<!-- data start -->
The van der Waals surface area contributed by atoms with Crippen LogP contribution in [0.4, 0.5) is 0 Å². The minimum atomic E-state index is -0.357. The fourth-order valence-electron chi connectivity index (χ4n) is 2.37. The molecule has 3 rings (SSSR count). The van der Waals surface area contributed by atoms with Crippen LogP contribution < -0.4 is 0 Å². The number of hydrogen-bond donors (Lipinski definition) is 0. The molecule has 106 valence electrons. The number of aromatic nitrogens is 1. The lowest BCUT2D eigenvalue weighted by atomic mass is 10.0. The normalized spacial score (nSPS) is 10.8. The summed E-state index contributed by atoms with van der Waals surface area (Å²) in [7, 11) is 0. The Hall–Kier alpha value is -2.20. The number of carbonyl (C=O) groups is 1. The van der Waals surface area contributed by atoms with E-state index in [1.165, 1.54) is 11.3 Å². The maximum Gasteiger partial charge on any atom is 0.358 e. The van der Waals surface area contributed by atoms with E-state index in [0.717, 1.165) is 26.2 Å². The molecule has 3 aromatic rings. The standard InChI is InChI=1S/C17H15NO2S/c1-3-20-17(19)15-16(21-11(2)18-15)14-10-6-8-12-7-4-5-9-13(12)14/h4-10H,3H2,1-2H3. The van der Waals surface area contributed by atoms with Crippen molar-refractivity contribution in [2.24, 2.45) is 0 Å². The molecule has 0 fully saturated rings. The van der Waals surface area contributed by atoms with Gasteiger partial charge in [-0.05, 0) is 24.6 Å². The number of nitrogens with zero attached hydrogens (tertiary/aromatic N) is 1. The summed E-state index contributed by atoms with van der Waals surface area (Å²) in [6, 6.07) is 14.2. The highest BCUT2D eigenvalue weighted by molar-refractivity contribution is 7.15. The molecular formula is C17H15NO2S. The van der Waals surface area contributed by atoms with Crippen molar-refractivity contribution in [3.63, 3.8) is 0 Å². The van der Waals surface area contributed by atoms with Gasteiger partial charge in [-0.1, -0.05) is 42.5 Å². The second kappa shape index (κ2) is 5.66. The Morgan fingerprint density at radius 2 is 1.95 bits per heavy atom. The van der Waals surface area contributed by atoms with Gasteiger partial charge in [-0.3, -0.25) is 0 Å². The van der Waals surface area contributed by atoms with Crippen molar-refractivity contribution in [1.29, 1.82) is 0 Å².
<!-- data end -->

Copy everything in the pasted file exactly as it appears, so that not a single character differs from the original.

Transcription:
The van der Waals surface area contributed by atoms with Crippen LogP contribution in [0.4, 0.5) is 0 Å². The minimum atomic E-state index is -0.357. The fourth-order valence-electron chi connectivity index (χ4n) is 2.37. The molecule has 3 rings (SSSR count). The van der Waals surface area contributed by atoms with Crippen LogP contribution < -0.4 is 0 Å². The number of hydrogen-bond donors (Lipinski definition) is 0. The molecule has 106 valence electrons. The number of aromatic nitrogens is 1. The lowest BCUT2D eigenvalue weighted by atomic mass is 10.0. The normalized spacial score (nSPS) is 10.8. The summed E-state index contributed by atoms with van der Waals surface area (Å²) in [7, 11) is 0. The Hall–Kier alpha value is -2.20. The number of carbonyl (C=O) groups is 1. The van der Waals surface area contributed by atoms with E-state index in [1.165, 1.54) is 11.3 Å². The maximum Gasteiger partial charge on any atom is 0.358 e. The van der Waals surface area contributed by atoms with E-state index in [0.717, 1.165) is 26.2 Å². The molecule has 3 aromatic rings. The standard InChI is InChI=1S/C17H15NO2S/c1-3-20-17(19)15-16(21-11(2)18-15)14-10-6-8-12-7-4-5-9-13(12)14/h4-10H,3H2,1-2H3. The van der Waals surface area contributed by atoms with Crippen molar-refractivity contribution in [2.24, 2.45) is 0 Å². The molecule has 0 fully saturated rings. The van der Waals surface area contributed by atoms with Gasteiger partial charge in [-0.05, 0) is 24.6 Å². The number of nitrogens with zero attached hydrogens (tertiary/aromatic N) is 1. The summed E-state index contributed by atoms with van der Waals surface area (Å²) in [6, 6.07) is 14.2. The highest BCUT2D eigenvalue weighted by molar-refractivity contribution is 7.15. The molecular formula is C17H15NO2S. The van der Waals surface area contributed by atoms with Crippen molar-refractivity contribution in [3.63, 3.8) is 0 Å². The van der Waals surface area contributed by atoms with Gasteiger partial charge in [-0.1, -0.05) is 42.5 Å². The second kappa shape index (κ2) is 5.66. The Morgan fingerprint density at radius 2 is 1.95 bits per heavy atom. The van der Waals surface area contributed by atoms with Gasteiger partial charge in [-0.3, -0.25) is 0 Å². The van der Waals surface area contributed by atoms with Crippen molar-refractivity contribution in [1.29, 1.82) is 0 Å².